The Relevancy Project Post 2: Hopefulness Between the Covers of a Good Book
Here is the next book I am reading in my quest to figure out how to stay “relevant” as we age and become our best selves: 50 Things To Do When You Turn 50, edited by Ronnie Sellers. It is a compilation of well-known writers and thought leaders weighing in with advice on reaching this landmark, and thriving. I love the table of contents, it drew me in. It contains blurbs on the essays, each of which is compelling, insightful, and wise. Here are a few:
- Stop obsessing about your flaws: The only beauty secret that matters is learning to look more like you and less like somebody else, by Bobbi Brown.
- Trade strength for wisdom: Being the toughest person in the room is good. Being the most compassionate is better, by Harold S. Kushner
- Time to start unlearning: Fifty is a great time to forget everything you ever thought you knew about God—and start over, by Father Joseph Kelly, S. J.
- Give something back: You know how to earn it; you know how to spend it. But do you know how to give it away? By Lorna Wendt
- Hire Yourself: if you’re passionate, competent, and have a good plan, 50-plus is an ideal time to start your own business, by Alan Weiss
- Stop proving yourself: Give yourself credit; you’re a classic. You deserve to be able to relax a little and take in some of the things you’ve missed, by Susan Seidelman.
- Wear comfortable clothes. The only way to be beautiful is to feel at ease, by Diane von Furstenberg.
- Now that you’re tops at what you do, teach: Once you’ve reached the apex of your game—whether you’re a prima ballerina or a regional vice president—look for opportunities to pass it on to the young, by Eleanor D’Antuono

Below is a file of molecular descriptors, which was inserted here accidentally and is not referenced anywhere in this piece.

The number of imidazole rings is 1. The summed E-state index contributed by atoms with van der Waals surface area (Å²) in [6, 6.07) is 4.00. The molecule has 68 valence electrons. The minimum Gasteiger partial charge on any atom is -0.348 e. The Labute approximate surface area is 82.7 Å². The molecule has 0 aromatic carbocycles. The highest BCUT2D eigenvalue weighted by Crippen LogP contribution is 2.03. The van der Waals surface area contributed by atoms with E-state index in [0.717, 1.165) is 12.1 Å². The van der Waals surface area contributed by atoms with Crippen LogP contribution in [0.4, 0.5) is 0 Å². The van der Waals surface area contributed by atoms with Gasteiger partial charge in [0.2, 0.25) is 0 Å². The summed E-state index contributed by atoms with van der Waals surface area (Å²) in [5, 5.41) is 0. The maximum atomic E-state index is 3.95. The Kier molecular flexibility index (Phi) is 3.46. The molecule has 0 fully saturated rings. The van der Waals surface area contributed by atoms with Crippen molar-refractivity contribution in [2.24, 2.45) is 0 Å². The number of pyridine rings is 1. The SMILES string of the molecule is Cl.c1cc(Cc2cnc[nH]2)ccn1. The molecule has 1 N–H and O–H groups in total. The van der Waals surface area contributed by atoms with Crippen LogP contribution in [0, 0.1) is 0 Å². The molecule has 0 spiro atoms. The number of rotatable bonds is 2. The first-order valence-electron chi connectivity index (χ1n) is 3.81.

- Never cease the mental fight: Being older gives you the advantage of a deeper perspective, by Harold Bloom.
Each of the 50 authors is, of course, over 50, and reading about their discoveries and the new meaning they found at this point in their lives, really opens a door mentally. “Age is a state of mind” is cliché, and quite frankly I am sick of hearing it. Same for “50 is the new 30.” I was not happy about turning 50 and had no idea how I had arrived there.
However, I must acknowledge the value of attitude. All of these authors approached aging as the next phase of a very interesting journey, finding the positives, and using your well experienced and educated mind to maximize the rest of your life. Another cliché: “The best is yet to be.” Well maybe that is true after all, I am open to it. I am remaining hopeful and will be trying to stack the odds in my favor.
You gotta read this book.